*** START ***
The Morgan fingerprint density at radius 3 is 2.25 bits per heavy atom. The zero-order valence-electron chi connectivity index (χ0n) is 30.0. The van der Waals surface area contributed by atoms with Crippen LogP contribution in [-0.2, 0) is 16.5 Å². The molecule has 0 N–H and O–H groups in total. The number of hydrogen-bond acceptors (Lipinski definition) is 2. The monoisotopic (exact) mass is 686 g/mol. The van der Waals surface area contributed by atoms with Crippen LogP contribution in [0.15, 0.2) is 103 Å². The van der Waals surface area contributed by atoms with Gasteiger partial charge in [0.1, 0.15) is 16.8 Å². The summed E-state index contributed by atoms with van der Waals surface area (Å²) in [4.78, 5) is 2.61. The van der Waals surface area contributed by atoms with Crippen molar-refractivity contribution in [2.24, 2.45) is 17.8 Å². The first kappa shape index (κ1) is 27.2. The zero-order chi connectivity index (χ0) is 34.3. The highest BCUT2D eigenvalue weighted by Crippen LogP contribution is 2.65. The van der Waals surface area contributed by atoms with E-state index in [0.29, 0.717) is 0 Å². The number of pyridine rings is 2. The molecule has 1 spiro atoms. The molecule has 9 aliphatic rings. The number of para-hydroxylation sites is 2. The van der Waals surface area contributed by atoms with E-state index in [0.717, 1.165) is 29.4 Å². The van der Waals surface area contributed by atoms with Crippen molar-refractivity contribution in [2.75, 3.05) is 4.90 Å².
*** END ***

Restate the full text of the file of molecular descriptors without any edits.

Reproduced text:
The Morgan fingerprint density at radius 3 is 2.25 bits per heavy atom. The zero-order valence-electron chi connectivity index (χ0n) is 30.0. The van der Waals surface area contributed by atoms with Crippen LogP contribution in [-0.2, 0) is 16.5 Å². The molecule has 0 N–H and O–H groups in total. The number of hydrogen-bond acceptors (Lipinski definition) is 2. The monoisotopic (exact) mass is 686 g/mol. The van der Waals surface area contributed by atoms with Crippen LogP contribution in [0.15, 0.2) is 103 Å². The van der Waals surface area contributed by atoms with Gasteiger partial charge in [0.1, 0.15) is 16.8 Å². The summed E-state index contributed by atoms with van der Waals surface area (Å²) in [4.78, 5) is 2.61. The van der Waals surface area contributed by atoms with Crippen molar-refractivity contribution in [2.24, 2.45) is 17.8 Å². The first kappa shape index (κ1) is 27.2. The zero-order chi connectivity index (χ0) is 34.3. The highest BCUT2D eigenvalue weighted by Crippen LogP contribution is 2.65. The van der Waals surface area contributed by atoms with E-state index in [0.29, 0.717) is 0 Å². The number of pyridine rings is 2. The molecule has 1 spiro atoms. The molecule has 9 aliphatic rings. The number of para-hydroxylation sites is 2. The van der Waals surface area contributed by atoms with E-state index in [0.717, 1.165) is 29.4 Å². The van der Waals surface area contributed by atoms with Crippen molar-refractivity contribution in [2.75, 3.05) is 4.90 Å².